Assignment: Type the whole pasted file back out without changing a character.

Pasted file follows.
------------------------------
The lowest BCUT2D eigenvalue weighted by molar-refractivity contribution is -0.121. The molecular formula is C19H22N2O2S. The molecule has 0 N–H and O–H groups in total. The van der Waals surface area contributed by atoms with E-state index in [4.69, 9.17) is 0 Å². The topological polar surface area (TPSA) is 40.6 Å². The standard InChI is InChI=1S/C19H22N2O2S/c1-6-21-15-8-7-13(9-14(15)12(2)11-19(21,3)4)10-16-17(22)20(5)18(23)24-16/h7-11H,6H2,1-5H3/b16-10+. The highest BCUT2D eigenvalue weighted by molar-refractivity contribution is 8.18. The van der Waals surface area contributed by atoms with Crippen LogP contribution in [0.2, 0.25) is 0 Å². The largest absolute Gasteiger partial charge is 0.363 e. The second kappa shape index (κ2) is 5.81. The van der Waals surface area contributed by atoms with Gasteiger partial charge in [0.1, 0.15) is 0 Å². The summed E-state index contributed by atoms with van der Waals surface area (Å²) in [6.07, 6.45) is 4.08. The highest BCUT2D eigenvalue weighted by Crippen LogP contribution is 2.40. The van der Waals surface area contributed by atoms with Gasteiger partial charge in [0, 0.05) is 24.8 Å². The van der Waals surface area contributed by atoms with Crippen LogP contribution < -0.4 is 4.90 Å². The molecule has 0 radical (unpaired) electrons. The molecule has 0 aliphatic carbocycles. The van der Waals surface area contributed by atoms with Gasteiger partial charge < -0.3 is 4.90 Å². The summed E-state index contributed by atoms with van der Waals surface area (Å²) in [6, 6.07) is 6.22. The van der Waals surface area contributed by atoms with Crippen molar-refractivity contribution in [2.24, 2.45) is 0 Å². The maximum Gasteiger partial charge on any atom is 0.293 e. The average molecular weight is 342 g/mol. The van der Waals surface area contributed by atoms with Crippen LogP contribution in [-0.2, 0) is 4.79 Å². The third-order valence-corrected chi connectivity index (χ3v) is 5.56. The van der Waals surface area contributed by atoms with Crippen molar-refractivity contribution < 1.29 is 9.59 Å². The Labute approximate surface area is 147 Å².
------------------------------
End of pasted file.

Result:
The lowest BCUT2D eigenvalue weighted by molar-refractivity contribution is -0.121. The molecular formula is C19H22N2O2S. The molecule has 0 N–H and O–H groups in total. The van der Waals surface area contributed by atoms with E-state index in [4.69, 9.17) is 0 Å². The topological polar surface area (TPSA) is 40.6 Å². The standard InChI is InChI=1S/C19H22N2O2S/c1-6-21-15-8-7-13(9-14(15)12(2)11-19(21,3)4)10-16-17(22)20(5)18(23)24-16/h7-11H,6H2,1-5H3/b16-10+. The highest BCUT2D eigenvalue weighted by molar-refractivity contribution is 8.18. The van der Waals surface area contributed by atoms with Crippen LogP contribution in [0.2, 0.25) is 0 Å². The largest absolute Gasteiger partial charge is 0.363 e. The second kappa shape index (κ2) is 5.81. The van der Waals surface area contributed by atoms with Gasteiger partial charge in [0.1, 0.15) is 0 Å². The summed E-state index contributed by atoms with van der Waals surface area (Å²) in [6.07, 6.45) is 4.08. The highest BCUT2D eigenvalue weighted by Crippen LogP contribution is 2.40. The van der Waals surface area contributed by atoms with Gasteiger partial charge in [0, 0.05) is 24.8 Å². The van der Waals surface area contributed by atoms with Crippen LogP contribution < -0.4 is 4.90 Å². The molecule has 0 radical (unpaired) electrons. The molecule has 0 aliphatic carbocycles. The van der Waals surface area contributed by atoms with Gasteiger partial charge < -0.3 is 4.90 Å². The summed E-state index contributed by atoms with van der Waals surface area (Å²) in [6, 6.07) is 6.22. The van der Waals surface area contributed by atoms with Crippen molar-refractivity contribution in [2.24, 2.45) is 0 Å². The maximum Gasteiger partial charge on any atom is 0.293 e. The average molecular weight is 342 g/mol. The van der Waals surface area contributed by atoms with Crippen LogP contribution in [-0.2, 0) is 4.79 Å². The third-order valence-corrected chi connectivity index (χ3v) is 5.56. The van der Waals surface area contributed by atoms with Crippen molar-refractivity contribution < 1.29 is 9.59 Å². The Labute approximate surface area is 147 Å².